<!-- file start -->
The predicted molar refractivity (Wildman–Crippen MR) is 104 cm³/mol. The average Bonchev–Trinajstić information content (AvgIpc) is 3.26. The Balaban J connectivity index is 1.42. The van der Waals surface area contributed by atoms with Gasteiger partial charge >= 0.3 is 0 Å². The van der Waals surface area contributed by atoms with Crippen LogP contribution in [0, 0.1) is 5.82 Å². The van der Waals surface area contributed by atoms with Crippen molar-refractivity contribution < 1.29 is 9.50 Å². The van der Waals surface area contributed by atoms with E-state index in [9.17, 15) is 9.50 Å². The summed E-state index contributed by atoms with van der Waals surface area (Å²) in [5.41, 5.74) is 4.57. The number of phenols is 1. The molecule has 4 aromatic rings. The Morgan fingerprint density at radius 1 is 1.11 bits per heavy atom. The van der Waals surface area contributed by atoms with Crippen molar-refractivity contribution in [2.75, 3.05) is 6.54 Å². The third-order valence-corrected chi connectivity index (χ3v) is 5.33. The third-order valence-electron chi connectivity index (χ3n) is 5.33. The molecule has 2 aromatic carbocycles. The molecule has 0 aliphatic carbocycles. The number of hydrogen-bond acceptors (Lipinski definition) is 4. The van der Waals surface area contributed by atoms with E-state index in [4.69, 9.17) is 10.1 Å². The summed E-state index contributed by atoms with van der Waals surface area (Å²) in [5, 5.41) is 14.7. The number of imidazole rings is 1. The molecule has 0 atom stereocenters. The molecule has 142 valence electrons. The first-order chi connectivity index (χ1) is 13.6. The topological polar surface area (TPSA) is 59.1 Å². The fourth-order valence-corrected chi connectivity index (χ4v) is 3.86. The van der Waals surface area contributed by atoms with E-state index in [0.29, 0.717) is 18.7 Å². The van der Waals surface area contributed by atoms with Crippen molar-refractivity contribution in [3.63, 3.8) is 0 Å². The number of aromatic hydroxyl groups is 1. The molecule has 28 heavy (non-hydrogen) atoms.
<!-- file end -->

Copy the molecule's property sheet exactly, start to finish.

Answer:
The predicted molar refractivity (Wildman–Crippen MR) is 104 cm³/mol. The average Bonchev–Trinajstić information content (AvgIpc) is 3.26. The Balaban J connectivity index is 1.42. The van der Waals surface area contributed by atoms with Gasteiger partial charge >= 0.3 is 0 Å². The van der Waals surface area contributed by atoms with Crippen LogP contribution in [0, 0.1) is 5.82 Å². The van der Waals surface area contributed by atoms with Crippen molar-refractivity contribution < 1.29 is 9.50 Å². The van der Waals surface area contributed by atoms with E-state index in [9.17, 15) is 9.50 Å². The summed E-state index contributed by atoms with van der Waals surface area (Å²) in [5.41, 5.74) is 4.57. The number of phenols is 1. The molecule has 4 aromatic rings. The Morgan fingerprint density at radius 1 is 1.11 bits per heavy atom. The van der Waals surface area contributed by atoms with Crippen molar-refractivity contribution in [2.75, 3.05) is 6.54 Å². The third-order valence-corrected chi connectivity index (χ3v) is 5.33. The third-order valence-electron chi connectivity index (χ3n) is 5.33. The molecule has 2 aromatic carbocycles. The molecule has 0 aliphatic carbocycles. The number of hydrogen-bond acceptors (Lipinski definition) is 4. The van der Waals surface area contributed by atoms with E-state index in [4.69, 9.17) is 10.1 Å². The summed E-state index contributed by atoms with van der Waals surface area (Å²) in [5, 5.41) is 14.7. The number of imidazole rings is 1. The molecule has 0 atom stereocenters. The molecule has 142 valence electrons. The first-order chi connectivity index (χ1) is 13.6. The topological polar surface area (TPSA) is 59.1 Å². The fourth-order valence-corrected chi connectivity index (χ4v) is 3.86. The van der Waals surface area contributed by atoms with E-state index in [0.29, 0.717) is 18.7 Å². The van der Waals surface area contributed by atoms with Crippen molar-refractivity contribution in [3.63, 3.8) is 0 Å². The number of aromatic hydroxyl groups is 1. The molecule has 28 heavy (non-hydrogen) atoms.